Most of Las Vegas Mayor Carolyn Goodman’s recent State of the City speech tilled familiar ground. She praised members of the City Council, highlighted progress being made with downtown redevelopment and mixed in a little schtick to lighten what otherwise was a paint-by-numbers presentation.
What set this year’s speech apart from the previous two was the mayor’s substantial referral to the recent serious head injuries son and Municipal Judge Eric Goodman suffered in December while running near his home. A shadow of mystery shrouds the incident, which at first was inaccurately reported in the press. Even after light began to be shed on Goodman’s severe head injuries, it remains unclear whether he suffered blows from an assault or was hurt in a fall because of a medical issue or a fainting spell.
Information from Metro increasingly points to the injuries coming as result of some sort of medical condition and not an assault, but even former Mayor Goodman seemed confused about the cause.
The Goodman family offered some cooperation with the press but also asked that their son’s privacy be respected. No surprise there. Judge Goodman, by all accounts, is lucky to be alive and benefited greatly from swift and professional treatment by Las Vegas Fire &Rescue paramedics as well as the expert physicians and nurses in the trauma unit at University Medical Center.
It hardly shocked the audience during her State of the City when Mayor Goodman effusively thanked those professionals in the field and on the front lines at the hospital. What must have surprised at least some people was the extent to which she spoke not only about her son’s injuries and those professionals, but she went to the extent of offering up a plan to improve identification of persons who leave their homes without the usual wallet and driver’s license.
“While the experience for our family was beyond comprehension, it gave Oscar and me the closest look at how our community, from a public safety and health care perspective, functions,” Mayor Goodman said “The first responders that carried Eric, and the medical professionals that treated him, were world class. While he is fortunately on the road to full recovery, one of the critical lessons of which we became painfully aware, is how these pieces of city safety and health care integrate. And if they are less than the highest quality, it makes each of us and our loved ones totally vulnerable to irreversible, even terminal outcomes. And, as with our son, we were totally vulnerable. As you know, as mayor I am extremely proud of our fire and rescue department now led by our wonderful Chief Willie McDowell. …”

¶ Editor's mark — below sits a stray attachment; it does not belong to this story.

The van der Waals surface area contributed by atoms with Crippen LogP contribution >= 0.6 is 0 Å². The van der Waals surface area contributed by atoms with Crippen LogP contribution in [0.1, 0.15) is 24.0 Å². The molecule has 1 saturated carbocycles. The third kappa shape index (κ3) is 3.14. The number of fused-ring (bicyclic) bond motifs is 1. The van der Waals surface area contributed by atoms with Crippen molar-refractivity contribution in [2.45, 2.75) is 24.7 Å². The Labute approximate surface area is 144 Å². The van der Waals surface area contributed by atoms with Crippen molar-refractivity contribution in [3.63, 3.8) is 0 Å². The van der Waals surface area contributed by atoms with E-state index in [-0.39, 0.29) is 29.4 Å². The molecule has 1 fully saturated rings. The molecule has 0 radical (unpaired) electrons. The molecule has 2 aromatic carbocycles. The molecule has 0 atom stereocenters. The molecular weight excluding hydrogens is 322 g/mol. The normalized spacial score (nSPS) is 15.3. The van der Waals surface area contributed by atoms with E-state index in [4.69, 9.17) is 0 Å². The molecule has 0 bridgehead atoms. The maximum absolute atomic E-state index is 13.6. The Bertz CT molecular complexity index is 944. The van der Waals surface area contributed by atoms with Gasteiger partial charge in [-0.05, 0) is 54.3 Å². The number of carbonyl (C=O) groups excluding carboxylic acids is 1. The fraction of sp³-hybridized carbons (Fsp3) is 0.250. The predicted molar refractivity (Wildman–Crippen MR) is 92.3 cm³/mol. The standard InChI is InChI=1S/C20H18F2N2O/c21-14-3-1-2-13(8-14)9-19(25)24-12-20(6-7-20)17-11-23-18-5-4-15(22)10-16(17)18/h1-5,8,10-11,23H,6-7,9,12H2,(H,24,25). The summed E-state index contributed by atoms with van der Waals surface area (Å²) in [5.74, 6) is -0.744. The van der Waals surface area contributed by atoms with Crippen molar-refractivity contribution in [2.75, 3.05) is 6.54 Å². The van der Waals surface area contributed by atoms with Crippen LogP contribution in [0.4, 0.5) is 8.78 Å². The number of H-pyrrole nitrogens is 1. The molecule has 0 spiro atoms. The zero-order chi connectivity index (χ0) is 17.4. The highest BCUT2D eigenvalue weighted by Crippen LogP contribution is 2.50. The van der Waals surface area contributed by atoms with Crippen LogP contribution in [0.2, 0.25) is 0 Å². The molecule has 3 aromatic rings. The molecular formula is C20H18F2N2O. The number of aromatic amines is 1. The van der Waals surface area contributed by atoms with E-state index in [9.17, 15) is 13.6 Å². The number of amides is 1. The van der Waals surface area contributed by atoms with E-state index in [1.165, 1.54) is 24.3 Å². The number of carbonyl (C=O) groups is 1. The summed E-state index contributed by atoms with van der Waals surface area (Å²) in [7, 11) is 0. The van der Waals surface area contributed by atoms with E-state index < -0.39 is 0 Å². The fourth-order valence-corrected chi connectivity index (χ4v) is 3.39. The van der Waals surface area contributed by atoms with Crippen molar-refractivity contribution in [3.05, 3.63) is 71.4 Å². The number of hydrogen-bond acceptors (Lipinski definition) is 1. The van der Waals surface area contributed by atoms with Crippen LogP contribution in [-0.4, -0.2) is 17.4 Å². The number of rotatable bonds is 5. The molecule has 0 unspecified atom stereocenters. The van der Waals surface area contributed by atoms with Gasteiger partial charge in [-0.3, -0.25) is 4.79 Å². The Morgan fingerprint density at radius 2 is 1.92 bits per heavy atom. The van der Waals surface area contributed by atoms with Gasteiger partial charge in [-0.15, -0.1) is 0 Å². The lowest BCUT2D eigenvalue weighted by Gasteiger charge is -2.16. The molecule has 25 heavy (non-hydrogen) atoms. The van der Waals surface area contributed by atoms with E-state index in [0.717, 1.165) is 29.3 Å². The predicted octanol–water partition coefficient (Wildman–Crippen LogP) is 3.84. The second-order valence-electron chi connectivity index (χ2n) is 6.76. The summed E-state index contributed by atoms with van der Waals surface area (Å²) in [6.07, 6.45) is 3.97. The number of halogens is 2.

And on she went.
Using her son’s injuries as an entry point to present such an initiative seems logical and even laudable, but by going to such a great extent to discuss the incident in a public forum, the mayor has essentially forfeited the right to also ask for privacy on this issue.
If there was ever a Las Vegas family that has a challenge balancing its public and private lives, it’s the Goodmans
Former Mayor Oscar is essentially a Las Vegas mascot come to life. He even has a downtown restaurant named after him. At this rate, the city’s new logo will include a profile of his schnoz.
Current Mayor Carolyn uses her husband and predecessor as a second banana in an act that is one part vaudeville and one part Nick and Nora Charles. Her elaborate use of her son’s injury to applaud first responders and present a safety initiative makes sense.
But now that she has gone so public, it’s incumbent upon the mayor, recovering Judge Goodman, and Metro investigators to tell the public the rest of the story when it becomes available.
John L. Smith’s column appears Sunday, Tuesday, Wednesday and Friday. E-mail him at firstname.lastname@example.org or call (702) 383-0295.